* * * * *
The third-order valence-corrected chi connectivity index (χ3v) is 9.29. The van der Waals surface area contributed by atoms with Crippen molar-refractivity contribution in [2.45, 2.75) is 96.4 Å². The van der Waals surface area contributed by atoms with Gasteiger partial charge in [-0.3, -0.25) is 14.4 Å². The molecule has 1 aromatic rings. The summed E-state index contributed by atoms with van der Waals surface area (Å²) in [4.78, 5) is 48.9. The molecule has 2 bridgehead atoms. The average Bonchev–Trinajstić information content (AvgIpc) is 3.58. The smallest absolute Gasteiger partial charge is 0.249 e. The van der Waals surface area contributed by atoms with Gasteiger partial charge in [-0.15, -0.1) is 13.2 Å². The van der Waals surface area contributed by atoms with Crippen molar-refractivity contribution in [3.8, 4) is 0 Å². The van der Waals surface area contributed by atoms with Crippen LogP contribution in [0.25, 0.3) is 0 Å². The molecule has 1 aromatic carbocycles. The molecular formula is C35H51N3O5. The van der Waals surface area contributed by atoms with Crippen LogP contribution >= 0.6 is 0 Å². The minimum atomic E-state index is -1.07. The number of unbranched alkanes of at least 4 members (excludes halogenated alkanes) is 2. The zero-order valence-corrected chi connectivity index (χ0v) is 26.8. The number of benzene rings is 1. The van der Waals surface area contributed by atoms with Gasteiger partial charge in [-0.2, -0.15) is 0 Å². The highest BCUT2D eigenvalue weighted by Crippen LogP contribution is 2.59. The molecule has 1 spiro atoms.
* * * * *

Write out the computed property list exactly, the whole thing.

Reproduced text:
The third-order valence-corrected chi connectivity index (χ3v) is 9.29. The van der Waals surface area contributed by atoms with Crippen molar-refractivity contribution in [2.45, 2.75) is 96.4 Å². The van der Waals surface area contributed by atoms with Gasteiger partial charge in [-0.3, -0.25) is 14.4 Å². The molecule has 1 aromatic rings. The summed E-state index contributed by atoms with van der Waals surface area (Å²) in [4.78, 5) is 48.9. The molecule has 2 bridgehead atoms. The average Bonchev–Trinajstić information content (AvgIpc) is 3.58. The smallest absolute Gasteiger partial charge is 0.249 e. The van der Waals surface area contributed by atoms with Gasteiger partial charge in [-0.15, -0.1) is 13.2 Å². The van der Waals surface area contributed by atoms with Crippen molar-refractivity contribution in [3.8, 4) is 0 Å². The van der Waals surface area contributed by atoms with Crippen LogP contribution in [0.25, 0.3) is 0 Å². The molecule has 1 aromatic carbocycles. The molecular formula is C35H51N3O5. The van der Waals surface area contributed by atoms with Crippen LogP contribution >= 0.6 is 0 Å². The minimum atomic E-state index is -1.07. The number of unbranched alkanes of at least 4 members (excludes halogenated alkanes) is 2. The zero-order valence-corrected chi connectivity index (χ0v) is 26.8. The number of benzene rings is 1. The van der Waals surface area contributed by atoms with Gasteiger partial charge in [-0.2, -0.15) is 0 Å². The highest BCUT2D eigenvalue weighted by Crippen LogP contribution is 2.59. The molecule has 1 spiro atoms.